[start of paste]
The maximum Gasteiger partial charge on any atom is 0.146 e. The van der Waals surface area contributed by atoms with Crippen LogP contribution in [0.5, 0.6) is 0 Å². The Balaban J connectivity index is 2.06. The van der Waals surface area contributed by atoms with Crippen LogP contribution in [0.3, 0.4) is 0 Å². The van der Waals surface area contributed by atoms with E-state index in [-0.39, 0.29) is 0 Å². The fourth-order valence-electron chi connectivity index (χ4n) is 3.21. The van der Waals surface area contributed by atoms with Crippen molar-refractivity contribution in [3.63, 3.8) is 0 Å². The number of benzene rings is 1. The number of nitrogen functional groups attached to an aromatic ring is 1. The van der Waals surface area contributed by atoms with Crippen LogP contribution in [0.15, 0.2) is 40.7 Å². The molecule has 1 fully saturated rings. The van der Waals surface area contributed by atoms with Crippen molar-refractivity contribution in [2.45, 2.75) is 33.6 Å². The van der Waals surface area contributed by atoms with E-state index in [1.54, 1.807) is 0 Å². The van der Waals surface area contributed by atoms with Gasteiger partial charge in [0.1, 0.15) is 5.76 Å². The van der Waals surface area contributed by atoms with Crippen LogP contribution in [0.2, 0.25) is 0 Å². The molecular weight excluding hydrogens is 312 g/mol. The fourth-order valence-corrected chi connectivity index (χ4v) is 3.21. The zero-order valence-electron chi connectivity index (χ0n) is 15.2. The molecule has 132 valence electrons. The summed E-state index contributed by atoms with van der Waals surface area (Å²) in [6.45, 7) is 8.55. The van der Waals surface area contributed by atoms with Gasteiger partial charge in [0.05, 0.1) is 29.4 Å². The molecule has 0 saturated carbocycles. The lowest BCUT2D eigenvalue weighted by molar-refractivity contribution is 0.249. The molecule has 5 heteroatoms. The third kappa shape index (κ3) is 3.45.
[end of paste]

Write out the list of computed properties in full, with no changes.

The maximum Gasteiger partial charge on any atom is 0.146 e. The van der Waals surface area contributed by atoms with Crippen LogP contribution in [0.5, 0.6) is 0 Å². The Balaban J connectivity index is 2.06. The van der Waals surface area contributed by atoms with Crippen LogP contribution in [0.3, 0.4) is 0 Å². The van der Waals surface area contributed by atoms with E-state index in [-0.39, 0.29) is 0 Å². The fourth-order valence-electron chi connectivity index (χ4n) is 3.21. The van der Waals surface area contributed by atoms with Crippen molar-refractivity contribution in [3.63, 3.8) is 0 Å². The number of benzene rings is 1. The number of nitrogen functional groups attached to an aromatic ring is 1. The van der Waals surface area contributed by atoms with Crippen LogP contribution in [0.15, 0.2) is 40.7 Å². The molecule has 1 fully saturated rings. The van der Waals surface area contributed by atoms with Crippen molar-refractivity contribution in [2.45, 2.75) is 33.6 Å². The van der Waals surface area contributed by atoms with E-state index in [1.54, 1.807) is 0 Å². The van der Waals surface area contributed by atoms with Gasteiger partial charge in [0.1, 0.15) is 5.76 Å². The van der Waals surface area contributed by atoms with Crippen LogP contribution in [0.2, 0.25) is 0 Å². The molecular weight excluding hydrogens is 312 g/mol. The fourth-order valence-corrected chi connectivity index (χ4v) is 3.21. The zero-order valence-electron chi connectivity index (χ0n) is 15.2. The molecule has 132 valence electrons. The summed E-state index contributed by atoms with van der Waals surface area (Å²) in [6.45, 7) is 8.55. The van der Waals surface area contributed by atoms with Gasteiger partial charge in [0.05, 0.1) is 29.4 Å². The molecule has 0 saturated carbocycles. The lowest BCUT2D eigenvalue weighted by molar-refractivity contribution is 0.249. The molecule has 5 heteroatoms. The third kappa shape index (κ3) is 3.45.